Bridge to Terabithia by Katherine Paterson
Jess Aarons' greatest ambition is to be the fastest runner in his grade. He's been practicing all summer and can't wait to see his classmates' faces when he beats them all. But on the first day of school, a new girl boldly crosses over to the boys' side and outruns everyone.
That's not a very promising beginning for a friendship, but Jess and Leslie Burke become inseparable. Together they create Terabithia, a magical kingdom in the woods where the two of them reign as king and queen, and their imaginations set the only limits.
TITLE: Bridge to Terabithia
AUTHOR: Katherine Paterson
LENGTH: 192 pages
AGE: Middle Grade, Young Adult
GENRE: Realistic Fiction
Queer Rep Summary: Gender Non-Conforming Secondary Character(s).
BRIDGE TO TERABITHIA is about friendship, loneliness, sexism, bullying, rural isolation, and grief. Jesse is a lonely boy with too many sisters who meets a kid named Leslie, together they make invisible castles in the trees, learning that even their bullies have bullies and nothing lasts forever.
Reading this as an adult, I'm struck by how Jesse thought that Leslie was making up from scratch stories like Moby Dick and Hamlet, it's just one small moment that exemplifies how good this book is at relaying through Jesse things that he doesn't actually understand but just tells like he sees them, allowing a younger reader to follow his thoughts as a fellow kid, or for an older one to understand the bits he missed. Leslie and Jesse bump into sexism and gendered constraints, often pushing through them and sometimes having to keep their heads down and fit in a bit longer. The kids feel like kids, not always saying or doing the right thing but trying their best. I like the way Jesse's relationship with his younger sister changes throughout the book, especially at the end when he's actively working to be a better brother to her and prompting her to be a better sibling to their even younger sister who's still a toddler.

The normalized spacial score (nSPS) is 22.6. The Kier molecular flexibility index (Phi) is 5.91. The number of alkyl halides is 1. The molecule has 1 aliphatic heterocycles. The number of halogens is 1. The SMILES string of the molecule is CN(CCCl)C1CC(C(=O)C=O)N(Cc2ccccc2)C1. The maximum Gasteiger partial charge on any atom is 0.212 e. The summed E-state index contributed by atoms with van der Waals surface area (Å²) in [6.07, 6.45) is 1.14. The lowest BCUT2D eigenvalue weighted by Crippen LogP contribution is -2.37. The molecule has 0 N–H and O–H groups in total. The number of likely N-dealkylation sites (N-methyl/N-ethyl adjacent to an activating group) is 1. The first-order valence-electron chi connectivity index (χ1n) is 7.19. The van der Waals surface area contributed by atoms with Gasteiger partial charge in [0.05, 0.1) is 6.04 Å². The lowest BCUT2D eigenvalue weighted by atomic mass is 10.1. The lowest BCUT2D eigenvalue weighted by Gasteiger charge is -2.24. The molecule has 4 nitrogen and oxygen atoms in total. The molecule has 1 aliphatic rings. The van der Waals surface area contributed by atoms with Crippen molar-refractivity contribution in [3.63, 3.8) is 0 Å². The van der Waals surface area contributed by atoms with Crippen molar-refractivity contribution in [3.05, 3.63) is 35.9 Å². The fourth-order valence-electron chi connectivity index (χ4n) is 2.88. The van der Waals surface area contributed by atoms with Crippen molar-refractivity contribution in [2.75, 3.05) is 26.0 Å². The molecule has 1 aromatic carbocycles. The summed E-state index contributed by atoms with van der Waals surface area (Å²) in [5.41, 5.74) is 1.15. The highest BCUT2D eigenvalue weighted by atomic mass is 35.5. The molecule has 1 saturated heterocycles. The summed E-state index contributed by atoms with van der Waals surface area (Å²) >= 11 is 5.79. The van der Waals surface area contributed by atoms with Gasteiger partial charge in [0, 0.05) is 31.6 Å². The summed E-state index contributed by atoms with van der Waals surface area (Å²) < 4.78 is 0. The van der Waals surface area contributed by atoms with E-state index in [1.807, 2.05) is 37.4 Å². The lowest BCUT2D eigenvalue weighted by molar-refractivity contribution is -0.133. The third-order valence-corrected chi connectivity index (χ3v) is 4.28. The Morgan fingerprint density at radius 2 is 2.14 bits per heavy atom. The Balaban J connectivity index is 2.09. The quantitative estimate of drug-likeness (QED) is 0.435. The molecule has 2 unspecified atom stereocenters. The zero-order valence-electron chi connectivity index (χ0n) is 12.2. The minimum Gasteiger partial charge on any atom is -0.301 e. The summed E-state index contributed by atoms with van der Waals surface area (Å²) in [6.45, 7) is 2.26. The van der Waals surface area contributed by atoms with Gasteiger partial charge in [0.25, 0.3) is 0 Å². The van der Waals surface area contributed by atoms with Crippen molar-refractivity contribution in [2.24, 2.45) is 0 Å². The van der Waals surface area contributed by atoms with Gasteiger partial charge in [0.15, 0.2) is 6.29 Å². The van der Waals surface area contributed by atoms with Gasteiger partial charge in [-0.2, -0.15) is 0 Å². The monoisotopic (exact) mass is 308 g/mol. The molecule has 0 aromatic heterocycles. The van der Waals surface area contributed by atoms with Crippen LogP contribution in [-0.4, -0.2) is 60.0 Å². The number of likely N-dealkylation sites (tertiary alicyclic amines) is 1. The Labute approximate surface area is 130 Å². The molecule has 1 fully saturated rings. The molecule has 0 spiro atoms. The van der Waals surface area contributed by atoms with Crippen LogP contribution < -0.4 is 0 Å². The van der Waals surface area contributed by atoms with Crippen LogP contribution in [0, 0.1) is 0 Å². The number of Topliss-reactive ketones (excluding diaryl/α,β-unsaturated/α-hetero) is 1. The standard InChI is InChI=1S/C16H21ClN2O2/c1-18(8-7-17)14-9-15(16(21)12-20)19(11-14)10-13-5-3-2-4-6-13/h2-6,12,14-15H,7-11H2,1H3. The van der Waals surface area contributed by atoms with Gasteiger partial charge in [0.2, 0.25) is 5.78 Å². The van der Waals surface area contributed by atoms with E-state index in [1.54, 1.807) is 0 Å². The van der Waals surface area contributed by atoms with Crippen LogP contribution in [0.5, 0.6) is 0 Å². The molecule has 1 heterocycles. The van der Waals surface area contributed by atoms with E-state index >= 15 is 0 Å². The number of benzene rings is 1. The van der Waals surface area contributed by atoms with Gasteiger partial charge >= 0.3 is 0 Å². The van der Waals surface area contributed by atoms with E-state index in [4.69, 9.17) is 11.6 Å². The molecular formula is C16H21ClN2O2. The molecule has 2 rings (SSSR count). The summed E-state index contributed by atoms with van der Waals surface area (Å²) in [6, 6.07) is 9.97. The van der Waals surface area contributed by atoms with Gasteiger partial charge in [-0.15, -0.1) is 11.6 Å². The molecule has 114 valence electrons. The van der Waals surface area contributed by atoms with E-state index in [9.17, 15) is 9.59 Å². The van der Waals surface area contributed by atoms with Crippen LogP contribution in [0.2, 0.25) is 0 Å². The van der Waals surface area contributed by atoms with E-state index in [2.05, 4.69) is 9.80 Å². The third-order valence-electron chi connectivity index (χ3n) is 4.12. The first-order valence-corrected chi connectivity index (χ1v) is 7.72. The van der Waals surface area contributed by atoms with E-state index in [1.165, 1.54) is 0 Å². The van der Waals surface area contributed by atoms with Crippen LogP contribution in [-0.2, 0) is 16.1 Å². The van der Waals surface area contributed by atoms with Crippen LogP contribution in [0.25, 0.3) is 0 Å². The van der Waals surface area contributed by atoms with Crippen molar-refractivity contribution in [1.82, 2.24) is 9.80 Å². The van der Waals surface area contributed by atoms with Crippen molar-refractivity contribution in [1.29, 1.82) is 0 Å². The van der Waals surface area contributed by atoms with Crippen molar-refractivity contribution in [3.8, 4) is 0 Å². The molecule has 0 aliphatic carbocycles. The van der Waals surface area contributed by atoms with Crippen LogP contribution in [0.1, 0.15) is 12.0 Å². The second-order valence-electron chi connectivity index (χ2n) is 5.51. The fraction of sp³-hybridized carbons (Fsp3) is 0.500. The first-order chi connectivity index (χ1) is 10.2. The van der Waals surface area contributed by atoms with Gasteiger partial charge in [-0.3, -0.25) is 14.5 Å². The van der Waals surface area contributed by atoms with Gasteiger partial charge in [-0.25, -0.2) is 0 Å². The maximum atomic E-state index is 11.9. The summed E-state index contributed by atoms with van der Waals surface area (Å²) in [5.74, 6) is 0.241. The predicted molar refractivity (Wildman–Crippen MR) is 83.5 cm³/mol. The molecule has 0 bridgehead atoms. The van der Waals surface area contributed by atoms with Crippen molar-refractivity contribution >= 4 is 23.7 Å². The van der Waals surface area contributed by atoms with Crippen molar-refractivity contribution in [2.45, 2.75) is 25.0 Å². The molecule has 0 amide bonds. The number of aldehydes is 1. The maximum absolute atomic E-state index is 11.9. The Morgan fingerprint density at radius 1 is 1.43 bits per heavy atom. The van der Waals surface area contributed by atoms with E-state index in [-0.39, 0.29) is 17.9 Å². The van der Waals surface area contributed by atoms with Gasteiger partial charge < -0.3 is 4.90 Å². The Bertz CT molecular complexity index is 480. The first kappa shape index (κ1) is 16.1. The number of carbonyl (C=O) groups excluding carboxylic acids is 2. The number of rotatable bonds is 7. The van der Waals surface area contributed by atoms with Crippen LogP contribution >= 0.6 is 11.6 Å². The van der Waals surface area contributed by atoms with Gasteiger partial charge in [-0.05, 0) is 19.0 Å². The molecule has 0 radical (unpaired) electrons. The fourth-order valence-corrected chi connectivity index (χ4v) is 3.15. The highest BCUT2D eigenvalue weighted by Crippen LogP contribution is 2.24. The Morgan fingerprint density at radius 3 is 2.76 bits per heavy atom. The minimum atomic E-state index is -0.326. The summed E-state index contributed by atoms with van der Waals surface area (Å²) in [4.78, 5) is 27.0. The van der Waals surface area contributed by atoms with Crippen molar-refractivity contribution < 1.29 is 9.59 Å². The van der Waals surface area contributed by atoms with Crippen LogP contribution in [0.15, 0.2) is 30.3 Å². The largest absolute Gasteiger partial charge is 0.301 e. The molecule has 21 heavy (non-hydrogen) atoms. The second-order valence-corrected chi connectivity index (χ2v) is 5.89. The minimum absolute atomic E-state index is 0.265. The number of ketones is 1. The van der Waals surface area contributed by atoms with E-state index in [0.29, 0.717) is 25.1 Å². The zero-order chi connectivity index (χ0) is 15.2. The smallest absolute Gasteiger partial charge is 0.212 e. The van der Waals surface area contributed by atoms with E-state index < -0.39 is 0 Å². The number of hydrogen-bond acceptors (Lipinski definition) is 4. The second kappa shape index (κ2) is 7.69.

I probably wouldn't give this particular book to kids now, mainly due to ableist language which is unchallenged in the text, but it meant a lot to me when I first read it. It's the kind of book that haunts long after you put it down.
This book is famous for a shocking event that occurs near the end and transforms the tone of the book. This review contains spoilers from here on out.
BRIDGE TO TERABITHIA is not free of trauma before the death. One could argue that it hints at the possibility by having the kids discuss the idea of death several chapters before it becomes suddenly relevant. Part of the point is that it's sudden. That it's sudden, and unfair, and it rocks Jesse's sense of how the world is, how it ought to be. Jesse's numb grief and conflicted emotions reactions to being unable to see Leslie again, along with his bursts of anger when his younger sister pesters him about it, make it feel very real. I'm glad that we're (hopefully) past the point that this book where the gender non-conforming atheist character dies might be the only queer representation one someone's shelf.
CW for ableist language, bullying, homophobia (brief), fatphobia, sexism, grief, child abuse (not depicted), domestic abuse, violence, child death, major character death, death.